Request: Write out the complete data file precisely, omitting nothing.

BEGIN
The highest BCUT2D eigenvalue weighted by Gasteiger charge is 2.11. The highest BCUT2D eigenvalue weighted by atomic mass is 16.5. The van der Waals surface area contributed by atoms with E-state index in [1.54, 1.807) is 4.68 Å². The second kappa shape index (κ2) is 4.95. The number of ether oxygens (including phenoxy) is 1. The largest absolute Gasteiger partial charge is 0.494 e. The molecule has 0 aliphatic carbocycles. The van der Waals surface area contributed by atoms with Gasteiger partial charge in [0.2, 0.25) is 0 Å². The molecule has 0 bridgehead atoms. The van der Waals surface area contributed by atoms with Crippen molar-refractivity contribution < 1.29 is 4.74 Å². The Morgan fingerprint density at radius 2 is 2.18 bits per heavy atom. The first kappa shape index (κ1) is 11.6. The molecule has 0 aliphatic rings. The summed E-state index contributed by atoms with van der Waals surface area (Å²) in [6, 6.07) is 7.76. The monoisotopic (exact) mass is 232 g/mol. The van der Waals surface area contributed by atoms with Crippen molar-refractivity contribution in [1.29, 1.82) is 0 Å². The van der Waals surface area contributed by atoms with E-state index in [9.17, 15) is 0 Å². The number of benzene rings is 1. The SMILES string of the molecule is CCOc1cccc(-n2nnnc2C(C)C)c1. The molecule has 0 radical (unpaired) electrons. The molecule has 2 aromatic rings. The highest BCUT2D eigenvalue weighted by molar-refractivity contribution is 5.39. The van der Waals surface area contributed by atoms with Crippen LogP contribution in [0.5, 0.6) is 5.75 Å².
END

The highest BCUT2D eigenvalue weighted by Gasteiger charge is 2.11. The highest BCUT2D eigenvalue weighted by atomic mass is 16.5. The van der Waals surface area contributed by atoms with E-state index in [1.54, 1.807) is 4.68 Å². The second kappa shape index (κ2) is 4.95. The number of ether oxygens (including phenoxy) is 1. The largest absolute Gasteiger partial charge is 0.494 e. The molecule has 0 aliphatic carbocycles. The van der Waals surface area contributed by atoms with Gasteiger partial charge in [0.2, 0.25) is 0 Å². The molecule has 0 bridgehead atoms. The van der Waals surface area contributed by atoms with Crippen molar-refractivity contribution < 1.29 is 4.74 Å². The Morgan fingerprint density at radius 2 is 2.18 bits per heavy atom. The first kappa shape index (κ1) is 11.6. The molecule has 0 aliphatic rings. The summed E-state index contributed by atoms with van der Waals surface area (Å²) in [6, 6.07) is 7.76. The monoisotopic (exact) mass is 232 g/mol. The van der Waals surface area contributed by atoms with Crippen molar-refractivity contribution in [1.29, 1.82) is 0 Å². The van der Waals surface area contributed by atoms with E-state index in [9.17, 15) is 0 Å². The number of benzene rings is 1. The SMILES string of the molecule is CCOc1cccc(-n2nnnc2C(C)C)c1. The molecule has 0 radical (unpaired) electrons. The molecule has 2 aromatic rings. The highest BCUT2D eigenvalue weighted by molar-refractivity contribution is 5.39. The van der Waals surface area contributed by atoms with Crippen LogP contribution in [0.5, 0.6) is 5.75 Å².